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O'Doherty family

From Wikipedia, the free encyclopedia

O'Doherty family
Ó Dochartaigh
Profile
RegionIreland
DistrictInishowen
AncestryNorthern Uí Néill
EthnicityIrish
O'Doherty.png
O'Doherty family has no chief, and is an armigerous clan
Historic seatCarrickabraghy Castle

The O’Doherty family (Irish: Clann Ua Dochartaig[1] (also Ó Dochartaigh and Ní Dhochartaigh)) is an Irish clan based in County Donegal in the north of the island of Ireland.

Like clans in other cultures, Irish clans such as the O’Dohertys are divided into many septs and regional families. In the modern day, there are over 250 variations in spelling of the name Ó Dochartaigh, of which Doherty (with or without the "Ó") is the most common anglicisation.[2][3]

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  • ✪ Cahir O'Doherty

Transcription

Contents

Naming conventions

Male Daughter Wife (Long) Wife (Short)
Ó Dochartaigh[4] Ní Dhochartaigh Bean Uí Dhochartaigh Uí Dhochartaigh

Origins

The O’Dohertys are named after Dochartach (fl. 10th century), a member of the Cenél Conaill dynasty which in medieval Irish genealogy traced itself to Niall of the Nine Hostages (see Uí Néill). [2]

The later chiefs of the clan, elected by tanistry under the Brehon Laws, were called the Lords of Inishowen as they were pushed from their original territory in the Laggan valley area of present-day Donegal, into the vacuum left by the end of Meic Lochlainn rule in the northernmost peninsula of the island of Ireland.

Modern history

Newgate, Dublin. 1608. Displaying the heads of Irish rebels Felim Riabhach McDavitt (left) and his foster-son Cahir O'Doherty (right).
Newgate, Dublin. 1608. Displaying the heads of Irish rebels Felim Riabhach McDavitt (left) and his foster-son Cahir O'Doherty (right).

Following the Flight of the Earls in 1607, the chief of the Dohertys, Sir Cahir O'Doherty, rose up in the following year against English domination in Ireland and the plantation of Protestant settlers in what is known as O'Doherty's Rebellion. Provoked by the English Governor George Paulet,[5] Cahir and his followers attacked and destroyed Derry and burned several castles before ultimately being defeated at the Battle of Kilmacrennan. After this loss the family lost much of its power and influence. By 1784, the leading branch of the family fled the country. The chiefs have been absent from Ireland ever since.

During the 1990s, the Irish government offered some limited recognition to the Chiefs of the most ancient clans, calling them the Chiefs of the Name and operating under primogeniture rather than tanistry. The chieftainship of the Dohertys was claimed by the late Dr. Ramón O'Dogherty of Spain and was celebrated by an inauguration ceremony during the 1990 O'Dochartaigh Clan Reunion.[6] After a scandal[7] involving bogus claims of Terence MacCarthy, to be the chief of that clan, the status of the chiefs in Ireland is now uncertain.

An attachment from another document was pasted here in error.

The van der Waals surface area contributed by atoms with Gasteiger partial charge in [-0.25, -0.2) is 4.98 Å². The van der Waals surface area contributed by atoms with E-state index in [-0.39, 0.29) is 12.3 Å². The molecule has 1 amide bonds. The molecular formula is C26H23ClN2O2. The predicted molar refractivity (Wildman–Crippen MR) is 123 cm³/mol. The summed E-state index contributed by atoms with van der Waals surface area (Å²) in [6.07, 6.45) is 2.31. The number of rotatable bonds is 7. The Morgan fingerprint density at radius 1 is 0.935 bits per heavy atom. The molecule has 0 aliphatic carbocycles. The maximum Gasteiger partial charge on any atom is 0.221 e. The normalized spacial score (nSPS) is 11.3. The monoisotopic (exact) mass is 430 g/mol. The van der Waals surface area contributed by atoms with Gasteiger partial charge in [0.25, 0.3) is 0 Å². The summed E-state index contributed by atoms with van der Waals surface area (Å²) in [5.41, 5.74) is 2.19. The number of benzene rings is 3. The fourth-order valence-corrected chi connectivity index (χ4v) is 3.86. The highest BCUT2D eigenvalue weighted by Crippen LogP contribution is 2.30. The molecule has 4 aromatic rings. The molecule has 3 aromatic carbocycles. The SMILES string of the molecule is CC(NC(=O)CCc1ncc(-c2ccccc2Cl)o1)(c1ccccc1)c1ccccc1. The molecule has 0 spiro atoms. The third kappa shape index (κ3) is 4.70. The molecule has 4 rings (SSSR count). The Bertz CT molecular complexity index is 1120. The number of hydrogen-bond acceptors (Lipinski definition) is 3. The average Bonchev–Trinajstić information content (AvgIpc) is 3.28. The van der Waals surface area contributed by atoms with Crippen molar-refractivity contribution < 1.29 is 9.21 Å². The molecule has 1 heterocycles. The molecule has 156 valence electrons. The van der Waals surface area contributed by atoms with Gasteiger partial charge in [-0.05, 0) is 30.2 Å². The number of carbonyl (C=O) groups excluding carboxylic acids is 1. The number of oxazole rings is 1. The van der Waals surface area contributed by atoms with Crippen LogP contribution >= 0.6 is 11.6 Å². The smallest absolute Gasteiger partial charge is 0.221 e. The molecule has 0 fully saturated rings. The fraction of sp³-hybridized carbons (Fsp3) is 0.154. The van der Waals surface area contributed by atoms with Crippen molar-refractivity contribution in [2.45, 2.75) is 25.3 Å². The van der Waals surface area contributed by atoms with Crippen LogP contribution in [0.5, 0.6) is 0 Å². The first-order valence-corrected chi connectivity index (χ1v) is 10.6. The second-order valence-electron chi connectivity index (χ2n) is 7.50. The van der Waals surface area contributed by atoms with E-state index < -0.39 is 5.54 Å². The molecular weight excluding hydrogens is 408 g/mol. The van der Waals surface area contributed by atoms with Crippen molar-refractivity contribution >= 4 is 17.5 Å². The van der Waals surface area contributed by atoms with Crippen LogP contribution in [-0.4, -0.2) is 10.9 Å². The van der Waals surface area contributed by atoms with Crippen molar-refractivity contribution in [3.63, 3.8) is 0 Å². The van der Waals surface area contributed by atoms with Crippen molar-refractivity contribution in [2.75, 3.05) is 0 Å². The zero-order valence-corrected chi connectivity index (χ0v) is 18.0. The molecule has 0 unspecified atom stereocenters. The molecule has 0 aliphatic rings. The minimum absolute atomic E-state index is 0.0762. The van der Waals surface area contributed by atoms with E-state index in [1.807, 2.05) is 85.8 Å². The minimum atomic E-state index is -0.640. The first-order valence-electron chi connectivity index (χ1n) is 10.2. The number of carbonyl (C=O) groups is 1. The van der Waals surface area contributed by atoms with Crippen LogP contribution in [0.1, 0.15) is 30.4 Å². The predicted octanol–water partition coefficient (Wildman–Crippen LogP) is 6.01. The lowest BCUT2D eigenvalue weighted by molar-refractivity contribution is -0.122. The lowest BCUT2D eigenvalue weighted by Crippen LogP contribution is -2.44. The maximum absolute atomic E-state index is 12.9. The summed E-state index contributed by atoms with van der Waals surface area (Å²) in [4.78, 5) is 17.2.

Today there are Doherty families in many parts of Ireland, with primary concentration in their homeland of the Inishowen Peninsula, Co. Donegal and the vicinity of Derry. The O’Dohertys are an important part of the Irish diaspora. To this end, the family continues through voluntary organisations, exploring family and Irish history and hosting regular family reunions.[8]

The Ó Dochartaigh Clann Association was formed in the 1980s by a collaboration of American and Canadian clanfolk with its base in Michigan.[9] It operated from Inch Island, Co, Donegal from 1985 until 1999, and from Buncrana from 1999 until 2007. The association is now based in Michigan again, offering international membership and a newsletter.

Ó Doherty reunions have been hosted in Ireland every five years since 1985, by the Ó Dochartaigh Irish Reunion Committee (an amalgamation of the reunion committees from Inishowen and Derry). A special reunion was held in July 2008, commemorating the 1608 death of Cahir Ó Doherty. The next reunion is scheduled for 23-28 July 2020.[10] In 2005 the reunion hosted the film premiere of Roots of a Man – "A Journey Through The Land of the Clan O'Doherty".[11][12]

A number of castles in Inishowen Donegal are considered "O' Doherty castles" as they were, at one time, in the possession of a Doherty, such as Carrickabraghy Castle.[13]

See also

References

  1. ^ Northern Uí Néill
  2. ^ a b History of the Name
  3. ^ "Our Name". Ó Doherty Heritage. Retrieved 1 April 2019.
  4. ^ "Ó Dochartaigh". Sloinne. 5 December 2015.
  5. ^ The Flight Of The Earls.Net – Historical Documents
  6. ^ "February 2012 - Dr. Don Ramon, The O'Dogherty, Chief of the Name, Lord of Inishowen. | Clans of Ireland". www.clansofireland.ie. Retrieved 1 April 2019.
  7. ^ Report on the Chiefship of O Doherty
  8. ^ ÓDochartaigh  (Doherty) Clann of Ireland – Web Portal
  9. ^ O'Dochartaigh Clann Association's Internet Community – Our Vision is the Past, Present and Future
  10. ^ Ó Dochartaigh Reunions in Inishowen and Derry City
  11. ^ Roots of a Man-"Official Trailer"
  12. ^ Ó Dochartaigh History
  13. ^ Some O’Doherty castles of Inishowen Article by Annesley Malley from McGlinchey Summer School Proceedings, Vol. 10

External links

This page was last edited on 11 September 2019, at 20:42
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